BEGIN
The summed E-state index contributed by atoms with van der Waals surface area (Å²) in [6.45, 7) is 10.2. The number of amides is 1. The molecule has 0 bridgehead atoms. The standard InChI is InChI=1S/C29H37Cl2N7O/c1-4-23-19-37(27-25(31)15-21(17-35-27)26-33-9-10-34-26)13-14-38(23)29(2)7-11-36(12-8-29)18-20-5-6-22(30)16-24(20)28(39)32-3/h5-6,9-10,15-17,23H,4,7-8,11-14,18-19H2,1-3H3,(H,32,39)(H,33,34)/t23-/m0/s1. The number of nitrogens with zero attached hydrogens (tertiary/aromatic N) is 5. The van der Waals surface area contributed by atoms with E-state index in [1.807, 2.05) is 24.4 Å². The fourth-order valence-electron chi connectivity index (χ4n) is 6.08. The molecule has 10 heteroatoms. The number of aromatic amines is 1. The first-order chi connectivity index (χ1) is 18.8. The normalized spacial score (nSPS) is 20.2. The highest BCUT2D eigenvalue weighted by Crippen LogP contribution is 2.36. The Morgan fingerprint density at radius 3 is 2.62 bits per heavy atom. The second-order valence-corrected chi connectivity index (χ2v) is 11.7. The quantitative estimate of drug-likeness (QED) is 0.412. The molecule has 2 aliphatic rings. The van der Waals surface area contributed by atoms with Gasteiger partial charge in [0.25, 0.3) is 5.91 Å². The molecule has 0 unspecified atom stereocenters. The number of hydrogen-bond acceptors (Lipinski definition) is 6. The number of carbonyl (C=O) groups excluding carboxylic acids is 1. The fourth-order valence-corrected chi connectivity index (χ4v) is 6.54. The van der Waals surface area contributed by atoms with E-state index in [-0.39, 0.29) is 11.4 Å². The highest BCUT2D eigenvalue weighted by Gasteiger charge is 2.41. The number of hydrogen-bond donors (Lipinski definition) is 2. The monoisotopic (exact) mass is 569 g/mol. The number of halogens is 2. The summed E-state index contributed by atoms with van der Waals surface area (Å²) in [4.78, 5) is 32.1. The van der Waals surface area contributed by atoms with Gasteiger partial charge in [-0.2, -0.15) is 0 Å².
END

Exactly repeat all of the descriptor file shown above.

The summed E-state index contributed by atoms with van der Waals surface area (Å²) in [6.45, 7) is 10.2. The number of amides is 1. The molecule has 0 bridgehead atoms. The standard InChI is InChI=1S/C29H37Cl2N7O/c1-4-23-19-37(27-25(31)15-21(17-35-27)26-33-9-10-34-26)13-14-38(23)29(2)7-11-36(12-8-29)18-20-5-6-22(30)16-24(20)28(39)32-3/h5-6,9-10,15-17,23H,4,7-8,11-14,18-19H2,1-3H3,(H,32,39)(H,33,34)/t23-/m0/s1. The number of nitrogens with zero attached hydrogens (tertiary/aromatic N) is 5. The van der Waals surface area contributed by atoms with E-state index in [1.807, 2.05) is 24.4 Å². The fourth-order valence-electron chi connectivity index (χ4n) is 6.08. The molecule has 10 heteroatoms. The number of aromatic amines is 1. The first-order chi connectivity index (χ1) is 18.8. The normalized spacial score (nSPS) is 20.2. The highest BCUT2D eigenvalue weighted by Crippen LogP contribution is 2.36. The Morgan fingerprint density at radius 3 is 2.62 bits per heavy atom. The second-order valence-corrected chi connectivity index (χ2v) is 11.7. The quantitative estimate of drug-likeness (QED) is 0.412. The molecule has 2 aliphatic rings. The van der Waals surface area contributed by atoms with Gasteiger partial charge in [0.25, 0.3) is 5.91 Å². The molecule has 0 unspecified atom stereocenters. The number of hydrogen-bond acceptors (Lipinski definition) is 6. The number of carbonyl (C=O) groups excluding carboxylic acids is 1. The fourth-order valence-corrected chi connectivity index (χ4v) is 6.54. The van der Waals surface area contributed by atoms with E-state index in [-0.39, 0.29) is 11.4 Å². The highest BCUT2D eigenvalue weighted by Gasteiger charge is 2.41. The number of hydrogen-bond donors (Lipinski definition) is 2. The monoisotopic (exact) mass is 569 g/mol. The number of halogens is 2. The summed E-state index contributed by atoms with van der Waals surface area (Å²) in [4.78, 5) is 32.1. The van der Waals surface area contributed by atoms with Gasteiger partial charge in [-0.2, -0.15) is 0 Å².